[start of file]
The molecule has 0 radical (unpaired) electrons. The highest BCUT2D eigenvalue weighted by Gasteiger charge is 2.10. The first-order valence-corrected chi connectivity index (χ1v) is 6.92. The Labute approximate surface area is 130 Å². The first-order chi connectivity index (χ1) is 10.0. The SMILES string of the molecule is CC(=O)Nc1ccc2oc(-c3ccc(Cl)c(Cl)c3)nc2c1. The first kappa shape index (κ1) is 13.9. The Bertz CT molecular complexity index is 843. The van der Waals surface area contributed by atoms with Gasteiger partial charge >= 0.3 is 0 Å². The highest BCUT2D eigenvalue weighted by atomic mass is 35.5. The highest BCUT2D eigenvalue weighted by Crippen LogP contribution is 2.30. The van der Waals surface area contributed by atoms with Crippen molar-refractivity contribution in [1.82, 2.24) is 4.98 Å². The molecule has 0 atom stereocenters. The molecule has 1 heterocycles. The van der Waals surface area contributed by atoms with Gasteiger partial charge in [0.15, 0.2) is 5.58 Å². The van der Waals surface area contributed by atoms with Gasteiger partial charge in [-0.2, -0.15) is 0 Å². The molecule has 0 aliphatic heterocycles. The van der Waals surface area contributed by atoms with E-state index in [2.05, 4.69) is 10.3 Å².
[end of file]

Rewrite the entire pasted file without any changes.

The molecule has 0 radical (unpaired) electrons. The highest BCUT2D eigenvalue weighted by Gasteiger charge is 2.10. The first-order valence-corrected chi connectivity index (χ1v) is 6.92. The Labute approximate surface area is 130 Å². The first-order chi connectivity index (χ1) is 10.0. The SMILES string of the molecule is CC(=O)Nc1ccc2oc(-c3ccc(Cl)c(Cl)c3)nc2c1. The first kappa shape index (κ1) is 13.9. The Bertz CT molecular complexity index is 843. The van der Waals surface area contributed by atoms with Gasteiger partial charge >= 0.3 is 0 Å². The highest BCUT2D eigenvalue weighted by atomic mass is 35.5. The highest BCUT2D eigenvalue weighted by Crippen LogP contribution is 2.30. The van der Waals surface area contributed by atoms with Crippen molar-refractivity contribution in [1.82, 2.24) is 4.98 Å². The molecule has 0 atom stereocenters. The molecule has 1 heterocycles. The van der Waals surface area contributed by atoms with Gasteiger partial charge in [0.15, 0.2) is 5.58 Å². The van der Waals surface area contributed by atoms with Gasteiger partial charge in [-0.2, -0.15) is 0 Å². The molecule has 0 aliphatic heterocycles. The van der Waals surface area contributed by atoms with E-state index in [2.05, 4.69) is 10.3 Å².